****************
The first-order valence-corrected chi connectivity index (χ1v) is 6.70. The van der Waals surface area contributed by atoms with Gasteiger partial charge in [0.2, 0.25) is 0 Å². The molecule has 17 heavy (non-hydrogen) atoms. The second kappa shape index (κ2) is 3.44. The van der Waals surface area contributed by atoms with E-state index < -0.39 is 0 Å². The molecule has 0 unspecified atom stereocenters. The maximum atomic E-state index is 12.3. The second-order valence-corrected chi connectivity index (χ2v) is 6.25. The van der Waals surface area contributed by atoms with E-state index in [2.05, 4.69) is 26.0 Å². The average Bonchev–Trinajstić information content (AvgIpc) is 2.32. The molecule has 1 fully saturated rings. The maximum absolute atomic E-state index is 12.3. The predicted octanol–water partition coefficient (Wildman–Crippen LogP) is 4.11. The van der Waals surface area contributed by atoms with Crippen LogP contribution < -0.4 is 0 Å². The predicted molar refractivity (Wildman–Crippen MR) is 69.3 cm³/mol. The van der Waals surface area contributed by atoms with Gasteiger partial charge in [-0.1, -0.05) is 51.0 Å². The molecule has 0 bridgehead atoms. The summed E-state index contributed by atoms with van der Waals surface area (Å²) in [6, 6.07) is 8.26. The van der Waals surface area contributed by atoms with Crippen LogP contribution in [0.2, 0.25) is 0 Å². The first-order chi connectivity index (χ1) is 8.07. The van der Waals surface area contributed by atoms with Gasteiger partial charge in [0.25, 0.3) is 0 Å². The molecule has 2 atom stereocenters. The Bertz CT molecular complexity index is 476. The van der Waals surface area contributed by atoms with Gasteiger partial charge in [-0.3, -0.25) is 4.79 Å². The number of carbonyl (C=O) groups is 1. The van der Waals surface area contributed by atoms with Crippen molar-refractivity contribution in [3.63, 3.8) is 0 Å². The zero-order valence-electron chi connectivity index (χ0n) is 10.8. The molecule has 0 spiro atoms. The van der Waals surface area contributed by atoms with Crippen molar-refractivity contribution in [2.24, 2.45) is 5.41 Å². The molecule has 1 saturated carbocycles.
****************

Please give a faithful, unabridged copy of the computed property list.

The first-order valence-corrected chi connectivity index (χ1v) is 6.70. The van der Waals surface area contributed by atoms with Gasteiger partial charge in [0.2, 0.25) is 0 Å². The molecule has 17 heavy (non-hydrogen) atoms. The second kappa shape index (κ2) is 3.44. The van der Waals surface area contributed by atoms with E-state index < -0.39 is 0 Å². The molecule has 0 unspecified atom stereocenters. The maximum atomic E-state index is 12.3. The second-order valence-corrected chi connectivity index (χ2v) is 6.25. The van der Waals surface area contributed by atoms with E-state index in [2.05, 4.69) is 26.0 Å². The average Bonchev–Trinajstić information content (AvgIpc) is 2.32. The molecule has 1 fully saturated rings. The maximum absolute atomic E-state index is 12.3. The predicted octanol–water partition coefficient (Wildman–Crippen LogP) is 4.11. The van der Waals surface area contributed by atoms with Crippen LogP contribution < -0.4 is 0 Å². The predicted molar refractivity (Wildman–Crippen MR) is 69.3 cm³/mol. The van der Waals surface area contributed by atoms with Gasteiger partial charge in [-0.1, -0.05) is 51.0 Å². The molecule has 0 bridgehead atoms. The summed E-state index contributed by atoms with van der Waals surface area (Å²) in [6, 6.07) is 8.26. The van der Waals surface area contributed by atoms with Crippen LogP contribution in [0.2, 0.25) is 0 Å². The first-order chi connectivity index (χ1) is 8.07. The van der Waals surface area contributed by atoms with Gasteiger partial charge in [0.25, 0.3) is 0 Å². The molecule has 2 atom stereocenters. The Bertz CT molecular complexity index is 476. The van der Waals surface area contributed by atoms with Gasteiger partial charge in [-0.3, -0.25) is 4.79 Å². The number of carbonyl (C=O) groups is 1. The van der Waals surface area contributed by atoms with Crippen molar-refractivity contribution in [3.63, 3.8) is 0 Å². The zero-order valence-electron chi connectivity index (χ0n) is 10.8. The molecule has 0 spiro atoms. The van der Waals surface area contributed by atoms with Crippen molar-refractivity contribution in [2.24, 2.45) is 5.41 Å². The molecule has 1 saturated carbocycles.